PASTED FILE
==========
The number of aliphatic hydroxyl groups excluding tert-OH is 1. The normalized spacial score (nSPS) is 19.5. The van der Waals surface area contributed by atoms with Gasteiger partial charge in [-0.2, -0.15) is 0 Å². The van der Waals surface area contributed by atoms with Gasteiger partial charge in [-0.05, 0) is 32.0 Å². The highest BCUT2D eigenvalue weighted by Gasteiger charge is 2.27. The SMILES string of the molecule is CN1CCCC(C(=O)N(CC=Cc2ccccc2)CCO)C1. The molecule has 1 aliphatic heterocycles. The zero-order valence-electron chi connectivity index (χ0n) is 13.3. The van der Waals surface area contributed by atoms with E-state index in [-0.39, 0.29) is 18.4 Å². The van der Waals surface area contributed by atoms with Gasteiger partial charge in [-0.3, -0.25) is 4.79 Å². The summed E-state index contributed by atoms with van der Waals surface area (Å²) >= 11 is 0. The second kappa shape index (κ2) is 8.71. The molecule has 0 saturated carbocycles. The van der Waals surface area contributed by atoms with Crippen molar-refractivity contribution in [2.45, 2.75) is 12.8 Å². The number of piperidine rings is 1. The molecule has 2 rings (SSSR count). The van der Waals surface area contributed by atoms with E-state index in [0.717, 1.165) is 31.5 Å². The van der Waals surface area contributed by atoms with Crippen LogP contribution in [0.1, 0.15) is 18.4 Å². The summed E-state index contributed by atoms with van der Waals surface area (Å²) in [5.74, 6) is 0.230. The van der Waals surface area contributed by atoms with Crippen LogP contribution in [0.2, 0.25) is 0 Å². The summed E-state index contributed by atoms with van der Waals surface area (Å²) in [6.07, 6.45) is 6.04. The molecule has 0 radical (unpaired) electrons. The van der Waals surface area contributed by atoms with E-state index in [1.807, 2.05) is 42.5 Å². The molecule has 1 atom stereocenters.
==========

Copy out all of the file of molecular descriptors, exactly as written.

The number of aliphatic hydroxyl groups excluding tert-OH is 1. The normalized spacial score (nSPS) is 19.5. The van der Waals surface area contributed by atoms with Gasteiger partial charge in [-0.2, -0.15) is 0 Å². The van der Waals surface area contributed by atoms with Gasteiger partial charge in [-0.05, 0) is 32.0 Å². The highest BCUT2D eigenvalue weighted by Gasteiger charge is 2.27. The SMILES string of the molecule is CN1CCCC(C(=O)N(CC=Cc2ccccc2)CCO)C1. The molecule has 1 aliphatic heterocycles. The zero-order valence-electron chi connectivity index (χ0n) is 13.3. The van der Waals surface area contributed by atoms with E-state index in [-0.39, 0.29) is 18.4 Å². The van der Waals surface area contributed by atoms with Gasteiger partial charge in [-0.3, -0.25) is 4.79 Å². The summed E-state index contributed by atoms with van der Waals surface area (Å²) >= 11 is 0. The second kappa shape index (κ2) is 8.71. The molecule has 0 saturated carbocycles. The van der Waals surface area contributed by atoms with Crippen molar-refractivity contribution in [2.45, 2.75) is 12.8 Å². The number of piperidine rings is 1. The molecule has 2 rings (SSSR count). The van der Waals surface area contributed by atoms with E-state index in [0.717, 1.165) is 31.5 Å². The van der Waals surface area contributed by atoms with Crippen LogP contribution in [0.1, 0.15) is 18.4 Å². The summed E-state index contributed by atoms with van der Waals surface area (Å²) in [5.74, 6) is 0.230. The van der Waals surface area contributed by atoms with Crippen LogP contribution in [0.2, 0.25) is 0 Å². The summed E-state index contributed by atoms with van der Waals surface area (Å²) in [6.07, 6.45) is 6.04. The molecule has 0 radical (unpaired) electrons. The van der Waals surface area contributed by atoms with E-state index in [1.807, 2.05) is 42.5 Å². The molecule has 1 atom stereocenters.